Public speaking is something a lot of us dread – it doesn’t matter how successful you are or how good you are at your job, the thought of standing up in front of a room full of people and delivering a speech can be daunting.
Liz Kentish, Managing Director of people development firm Kentish and Co, spoke exclusively to Business Grapevine to give her top four pieces of advice on how to overcome your nerves and deliver a top notch speech.
“Unless you’ve been hiding under a rock for the past week, you will have no doubt watched at least one of the Obama’s, Trump’s or Meryl’s speeches,” she commented. “All of the aforementioned took centre stage last week to speak to hundreds upon thousands of people, from all pockets of the globe. The pressure to get their personal messages across to such large audiences would’ve been no easy feat.”
In light of this eclectic mix of speeches, here’s Kentish’s advice on how to deliver a memorable and captivating presentation while maintaining poise, grace and respect.
1. Lead with stories
“Martin Luther King Day also happened to fall in the days following these momentous speeches,” explained Kentish.
“Supreme public speaker and activist, he is no doubt remembered by most for his iconic ‘I Have a Dream’ speech, which he gave in 1963. Perhaps one of the reasons this speech is imprinted so strongly on the minds of citizens is because he made it so relatable and human. Drawing on the dream analogy, King made his speech accessible to everyone and immediately captured attention and hearts. Using anecdotes and real life examples in your speeches, or presentations, shows people that you’re on the same level, giving them real reason to believe in what you’re saying.”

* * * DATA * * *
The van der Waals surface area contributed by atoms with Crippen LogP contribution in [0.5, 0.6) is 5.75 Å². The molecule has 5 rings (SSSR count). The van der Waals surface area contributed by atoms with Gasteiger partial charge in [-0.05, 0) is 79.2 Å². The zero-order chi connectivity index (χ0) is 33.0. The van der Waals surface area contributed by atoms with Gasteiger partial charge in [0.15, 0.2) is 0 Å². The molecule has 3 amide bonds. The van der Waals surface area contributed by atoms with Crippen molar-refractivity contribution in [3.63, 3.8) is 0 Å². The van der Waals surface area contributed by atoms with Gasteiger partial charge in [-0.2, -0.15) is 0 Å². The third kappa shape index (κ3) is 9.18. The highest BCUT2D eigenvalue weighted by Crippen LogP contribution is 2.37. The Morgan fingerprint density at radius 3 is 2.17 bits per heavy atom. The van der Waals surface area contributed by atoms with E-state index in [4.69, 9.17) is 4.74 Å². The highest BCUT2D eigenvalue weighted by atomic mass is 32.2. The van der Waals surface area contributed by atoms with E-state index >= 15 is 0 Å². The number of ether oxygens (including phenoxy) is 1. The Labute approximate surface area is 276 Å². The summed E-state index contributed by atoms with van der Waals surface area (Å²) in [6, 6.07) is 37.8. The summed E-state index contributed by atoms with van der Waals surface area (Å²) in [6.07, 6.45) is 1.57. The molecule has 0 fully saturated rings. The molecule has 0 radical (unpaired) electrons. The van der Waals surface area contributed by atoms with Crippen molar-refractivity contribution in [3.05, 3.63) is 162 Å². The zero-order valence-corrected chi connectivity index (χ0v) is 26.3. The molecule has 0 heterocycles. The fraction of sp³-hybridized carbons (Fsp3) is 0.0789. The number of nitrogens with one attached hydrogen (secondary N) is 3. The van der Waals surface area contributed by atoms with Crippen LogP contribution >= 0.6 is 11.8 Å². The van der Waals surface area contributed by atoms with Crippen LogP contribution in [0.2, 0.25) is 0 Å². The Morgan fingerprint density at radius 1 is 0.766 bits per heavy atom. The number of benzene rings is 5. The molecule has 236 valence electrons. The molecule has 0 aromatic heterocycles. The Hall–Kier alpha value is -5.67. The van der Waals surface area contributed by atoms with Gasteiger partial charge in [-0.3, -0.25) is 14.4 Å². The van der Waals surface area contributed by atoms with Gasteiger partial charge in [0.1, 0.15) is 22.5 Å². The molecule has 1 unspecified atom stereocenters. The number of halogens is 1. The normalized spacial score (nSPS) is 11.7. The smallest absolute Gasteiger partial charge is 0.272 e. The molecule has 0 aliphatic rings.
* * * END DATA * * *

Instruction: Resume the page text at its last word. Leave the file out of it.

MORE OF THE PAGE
2. Know your audience
“Whether you’re speaking in front of a collection of colleagues, a conference hall full of strangers, a room full of award-winning actors or in front of the entire nation and then some, you need to know your audience. Think about why your audience is there and why they should be listening to you.
“What is it that they are hoping to learn, what do you want to teach them and how can you connect with them in the best way possible. Being confident in the fact that you are going to deliver something that is useful to your audience will in turn boost your own confidence and conviction.”
3. Get your body language down to a T
“The power of public speaking is immeasurable and goes way beyond just the words printed upon your cue card. Most experts agree that over 50% of our communication is made up of body language. With this in mind, it pays to make sure that you stand up straight, keep eye contact with your audience and, either adopt an open stance or keep moving around the stage.
“If you’re nervous, this can be obvious and come across in how you present yourself. Have a glass of water at the ready, remember to breathe and take your time.”
4. Allow emotion
“Don’t be afraid to use emotive language to communicate your message and your passion; public speaking after all is about informing, persuading and entertaining. Conversely, letting your audience see your own emotion is equally as effective.
“Permit your passion and enthusiasm to show through, either in your tone of voice or in your demeanour and you’ll find that people connect with you and your mission, making your speech memorable and compelling.”
This article originally appeared in Business Grapevine.